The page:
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Objectivist Party

From Wikipedia, the free encyclopedia

The Objectivist Party is a political party in the United States that seeks to promote Ayn Rand's philosophy of Objectivism in the political realm.[1] The party was formed on February 2, 2008 by Tom Stevens; the date was chosen to coincide with the date of Rand's birth.[2] The Governing Board of the party currently consists of founder Tom Stevens, Alden Link, Dodge P. Landesman, and Executive Assistant John Connor.[3]

The Objectivist Party has no official support from either the Ayn Rand Institute or The Atlas Society.


The Objectivist Party has four main principles: individuals have a right to life, individuals have a right to protect themselves, individuals have a right to their own thoughts, and individuals have a right to their own property. People of the Objectivist Party pursue "rational egoism" rather than altruism and believe that in order to act morally, one must pursue what makes them happy. The Objectivist Party also votes for a laissez-faire capitalism.[4]

The party supports the decriminalization of marijuana, gambling, and other victimless crimes. It supports national defense but does not support involuntary service through drafts or the Selective Service Act. The party strongly supports a free market without interference from the government. They support controlling the country's borders and deportation of immigrants, but would consider allowing some immigrants with special skills to stay.[5]

There are various holidays celebrated in the Objectivist Party, such as Free Trade Day, Space Exploration Day and Individual Rights Day, all declared by Stevens.[6]


2008 presidential campaign

The Objectivist Party's nominees in the 2008 United States presidential campaign were Tom Stevens for President and Alden Link for Vice President. Both were delegates to the 2008 Libertarian Party National Convention, where Stevens was re-elected to the national Libertarian Party's Judicial Committee.[7]

The Objectivist Party's ticket of Stevens and Link was listed on the ballot in two states, Colorado and Florida. They received a total of 755 votes: 419 votes in Florida and 336 votes in Colorado.[8]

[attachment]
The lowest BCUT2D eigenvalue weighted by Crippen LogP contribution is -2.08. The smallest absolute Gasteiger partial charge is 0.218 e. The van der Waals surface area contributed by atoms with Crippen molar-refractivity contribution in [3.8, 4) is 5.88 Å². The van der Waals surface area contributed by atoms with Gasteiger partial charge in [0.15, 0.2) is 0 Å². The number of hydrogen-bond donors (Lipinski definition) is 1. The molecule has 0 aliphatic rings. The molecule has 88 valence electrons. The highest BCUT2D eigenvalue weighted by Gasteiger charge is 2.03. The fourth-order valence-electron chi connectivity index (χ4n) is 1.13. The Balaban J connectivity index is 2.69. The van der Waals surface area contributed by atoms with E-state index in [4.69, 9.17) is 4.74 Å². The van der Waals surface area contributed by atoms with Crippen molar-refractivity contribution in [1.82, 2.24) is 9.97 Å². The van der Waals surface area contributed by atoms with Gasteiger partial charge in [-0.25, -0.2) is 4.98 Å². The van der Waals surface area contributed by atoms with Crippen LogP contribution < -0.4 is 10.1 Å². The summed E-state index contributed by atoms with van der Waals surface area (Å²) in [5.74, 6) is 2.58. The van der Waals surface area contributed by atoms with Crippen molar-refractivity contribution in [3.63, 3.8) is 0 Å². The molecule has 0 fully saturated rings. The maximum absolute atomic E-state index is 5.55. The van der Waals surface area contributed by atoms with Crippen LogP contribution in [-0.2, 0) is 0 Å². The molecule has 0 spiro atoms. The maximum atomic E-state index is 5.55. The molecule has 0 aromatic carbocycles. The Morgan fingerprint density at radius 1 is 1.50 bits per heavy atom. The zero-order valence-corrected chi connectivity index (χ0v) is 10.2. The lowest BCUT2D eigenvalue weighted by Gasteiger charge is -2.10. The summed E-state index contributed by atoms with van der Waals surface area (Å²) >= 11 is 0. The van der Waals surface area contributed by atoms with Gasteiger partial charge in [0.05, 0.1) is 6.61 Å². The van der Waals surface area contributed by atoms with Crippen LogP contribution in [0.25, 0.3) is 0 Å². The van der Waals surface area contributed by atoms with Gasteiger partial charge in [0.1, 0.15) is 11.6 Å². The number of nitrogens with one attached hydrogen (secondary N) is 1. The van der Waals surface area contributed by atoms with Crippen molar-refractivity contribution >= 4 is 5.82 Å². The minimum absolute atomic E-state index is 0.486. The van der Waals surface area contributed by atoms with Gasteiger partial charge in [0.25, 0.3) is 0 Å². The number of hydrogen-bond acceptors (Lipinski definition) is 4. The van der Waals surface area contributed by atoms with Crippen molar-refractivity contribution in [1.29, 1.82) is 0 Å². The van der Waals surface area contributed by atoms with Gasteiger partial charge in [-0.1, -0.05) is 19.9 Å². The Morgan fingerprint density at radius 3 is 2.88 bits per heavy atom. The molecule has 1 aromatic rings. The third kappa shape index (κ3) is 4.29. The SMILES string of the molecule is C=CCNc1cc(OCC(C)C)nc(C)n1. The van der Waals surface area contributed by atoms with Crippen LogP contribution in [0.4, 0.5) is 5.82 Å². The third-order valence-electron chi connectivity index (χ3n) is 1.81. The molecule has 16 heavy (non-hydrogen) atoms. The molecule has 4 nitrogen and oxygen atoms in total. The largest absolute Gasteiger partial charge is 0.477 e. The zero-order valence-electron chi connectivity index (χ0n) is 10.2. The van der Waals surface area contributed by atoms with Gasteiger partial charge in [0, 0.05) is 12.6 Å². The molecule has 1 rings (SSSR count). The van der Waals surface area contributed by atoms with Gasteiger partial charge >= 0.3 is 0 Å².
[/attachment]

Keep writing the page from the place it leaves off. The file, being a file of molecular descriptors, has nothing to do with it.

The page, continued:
2012 presidential campaign

During the Objectivist Party National Convention in St. Louis, Missouri from May 29 to May 30, 2010, Stevens and Alden Link were again selected as the Presidential and Vice Presidential candidates, respectively, for the Objectivist Party nomination in the 2012 general election as a result of a unanimous vote by the delegates. Stevens formally declared his candidacy for President on June 13, 2011.[9]

The ticket was again on the ballot only in Colorado and Florida. They also had write-in access in Alabama, Iowa, New Hampshire, New Jersey, Oregon, Vermont, Wyoming. Stevens and Link received 4,091 votes: 235 votes in Colorado and 3,856 votes in Florida.[10]

2016 presidential campaign

The Objectivist Party did not run any candidates in 2016; instead, the party supported Mike Huckabee during the 2015-2016 Republican primaries, and then endorsed the Trump-Pence ticket on August 21, 2016.[citation needed]

See also


  1. ^ "2008: The Five Faces of Political libertarianism". Retrieved May 21, 2009.
  2. ^ Drew Everson, Lack Of Information About Third Party Candidates Probably To Their Benefit, The Duke Chronicle, September 19, 2008.
  3. ^
  4. ^ "What is Objectivism?". The Objective Standard. Retrieved 2015-11-23.
  5. ^ "Affiliate Platforms".
  6. ^ "Objectivist Party Holidays & Celebrations".
  7. ^ "Objectivist Party Places Presidential Ticket on Florida Ballot". Ballot Access News. August 23, 2008. Archived from the original on February 20, 2012. Retrieved September 22, 2008.
  8. ^ "Federal Elections 2008: Election Results for the U.S. President, the U.S. Senate and the U.S. House of Representatives" (PDF). Federal Election Commission. July 2009. Retrieved December 3, 2013.
  9. ^ Stevens, Tom (June 23, 2011). "Thomas Robert Stevens, Objectivist Party Candidate For President, Files Statement Of Candidacy With Federal Election Commission". Retrieved December 3, 2013.
  10. ^ "Federal Elections 2012: Election Results for the U.S. President, the U.S. Senate and the U.S. House of Representatives" (PDF). Federal Election Commission. July 2013. Retrieved December 3, 2013.

External links

This page was last edited on 5 August 2018, at 22:50
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